What is blockchain technology? NIST Report goes beyond the hype of the most disruptive technology of the decade
Everyone is talking about Bitcoin and cryptocurrencies. But what a lot of people may not be know is the underlying technology behind cyrptocurrency. Given many potential applications of blockchain, it is surprising that blockchain is not getting the same level of attention as Bitcoin or other crytocurrencies. According to a report from a research analyst at the Royal Bank of Canada (RBC), crypto and blockchain technology could unlock $10 trillion market. A lot has been written about blockchain technology. In a simple term, blockchain is a special type of a distributed ledger database. A distributed ledger is simply a database that exists across several locations or among multiple participants. A distributed ledger system allows organization of any chain of records or transactions without the need of intermediaries.
But what exactly is blockchain? Today we want to answer this question by taking a closer look at the latest report from the National Institute of Standards and Technology (NIST). NIST is a non-regulatory agency of the United States Department of Commerce with a mission to promote U.S. innovation and industrial competitiveness by advancing measurement science, standards, and technology in ways that enhance economic security and improve our quality of life. From the smart electric power grid and electronic health records to atomic clocks, advanced nanomaterial, and computer chips, countless products and services rely in some way on technology, measurement, and standards provided by the NIST. Businesses and individuals use these various products and services every day. NIST is the arm of the U.S government that ensures that these products and services are reliable, safe, and of the best quality.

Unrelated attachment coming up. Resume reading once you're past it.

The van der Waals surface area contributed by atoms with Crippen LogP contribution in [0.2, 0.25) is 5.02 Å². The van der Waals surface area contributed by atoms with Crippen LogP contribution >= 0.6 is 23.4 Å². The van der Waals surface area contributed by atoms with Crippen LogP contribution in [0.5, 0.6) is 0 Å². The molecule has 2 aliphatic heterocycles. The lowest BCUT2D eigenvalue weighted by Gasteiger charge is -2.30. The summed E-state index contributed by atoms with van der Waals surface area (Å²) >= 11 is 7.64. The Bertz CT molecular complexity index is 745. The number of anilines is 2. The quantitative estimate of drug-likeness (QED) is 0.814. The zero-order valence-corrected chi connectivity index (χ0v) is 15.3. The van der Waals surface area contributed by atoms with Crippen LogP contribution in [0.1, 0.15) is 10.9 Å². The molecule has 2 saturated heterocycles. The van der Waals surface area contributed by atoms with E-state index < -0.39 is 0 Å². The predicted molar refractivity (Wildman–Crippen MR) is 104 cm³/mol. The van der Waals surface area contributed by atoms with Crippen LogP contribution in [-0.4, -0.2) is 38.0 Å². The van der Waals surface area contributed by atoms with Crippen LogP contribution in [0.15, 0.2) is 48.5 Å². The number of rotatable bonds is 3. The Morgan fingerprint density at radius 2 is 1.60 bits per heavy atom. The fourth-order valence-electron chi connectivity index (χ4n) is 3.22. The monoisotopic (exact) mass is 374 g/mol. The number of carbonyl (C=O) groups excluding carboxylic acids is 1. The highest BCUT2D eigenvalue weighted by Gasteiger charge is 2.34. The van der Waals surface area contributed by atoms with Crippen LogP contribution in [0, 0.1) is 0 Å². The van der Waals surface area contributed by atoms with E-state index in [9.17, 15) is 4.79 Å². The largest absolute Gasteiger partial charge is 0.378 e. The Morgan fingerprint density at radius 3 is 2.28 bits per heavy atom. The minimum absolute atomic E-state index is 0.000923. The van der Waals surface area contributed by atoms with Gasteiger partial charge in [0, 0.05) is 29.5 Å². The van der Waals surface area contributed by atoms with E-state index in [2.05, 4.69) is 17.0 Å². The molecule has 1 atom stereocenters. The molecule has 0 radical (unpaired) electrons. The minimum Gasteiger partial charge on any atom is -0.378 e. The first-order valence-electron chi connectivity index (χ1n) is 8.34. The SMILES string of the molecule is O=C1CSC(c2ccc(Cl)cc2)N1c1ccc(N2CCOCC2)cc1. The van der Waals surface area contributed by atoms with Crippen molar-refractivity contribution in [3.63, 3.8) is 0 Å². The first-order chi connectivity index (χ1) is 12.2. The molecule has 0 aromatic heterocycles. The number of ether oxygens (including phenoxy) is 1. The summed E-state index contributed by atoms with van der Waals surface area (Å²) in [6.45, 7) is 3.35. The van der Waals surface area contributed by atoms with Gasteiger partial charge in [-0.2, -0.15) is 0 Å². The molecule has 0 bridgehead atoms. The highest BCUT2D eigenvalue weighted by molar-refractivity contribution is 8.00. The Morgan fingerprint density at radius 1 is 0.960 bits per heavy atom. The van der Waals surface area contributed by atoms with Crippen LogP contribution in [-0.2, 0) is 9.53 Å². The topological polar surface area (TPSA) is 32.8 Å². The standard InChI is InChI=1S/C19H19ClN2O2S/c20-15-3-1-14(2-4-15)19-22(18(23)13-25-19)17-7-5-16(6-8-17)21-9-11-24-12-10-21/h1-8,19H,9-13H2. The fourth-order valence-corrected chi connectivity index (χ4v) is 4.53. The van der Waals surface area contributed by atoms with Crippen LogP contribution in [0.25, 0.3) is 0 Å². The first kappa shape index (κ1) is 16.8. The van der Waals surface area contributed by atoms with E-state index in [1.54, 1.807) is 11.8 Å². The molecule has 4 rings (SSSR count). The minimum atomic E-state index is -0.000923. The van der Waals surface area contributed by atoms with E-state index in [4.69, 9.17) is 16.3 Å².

According to NIST, the reoughly 60-page report was developed at the request of several stakeholders, agencies and customers. These stakeholders asked NIST to create a straightforward description of blockchain so that newcomers to the marketplace could enter with the same knowledge about the technology,” the agency said in a statement on its website.
This report is noteworthy because NIST recommendations are likely to influence the adoption and regulation of blockchain technology not just in the U.S. government but also shape and guide blockchain adoptin in the private industry. The report provides a straightforward introduction to blockchain. It is intended to provide a high-level technical overview of blockchain technology. It discusses its application for electronic currency as well as broader uses. It also looks at different categories and approaches for different blockchain platforms.
According to NIST report, “A blockchain is essentially a decentralized ledger that maintains transaction records on many computers simultaneously. Once a group, or block, of records is entered into the ledger, the block’s information is connected mathematically to other blocks, forming a chain of records. Because of this mathematical relationship, the information in a particular block cannot be altered without changing all subsequent blocks in the chain and creating a discrepancy that other record-keepers in the network would immediately notice. In this way, blockchain technology produces a dependable ledger without requiring record-keepers to know or trust one another, which eliminates the dangers that come with data being kept in a central location by a single owner.”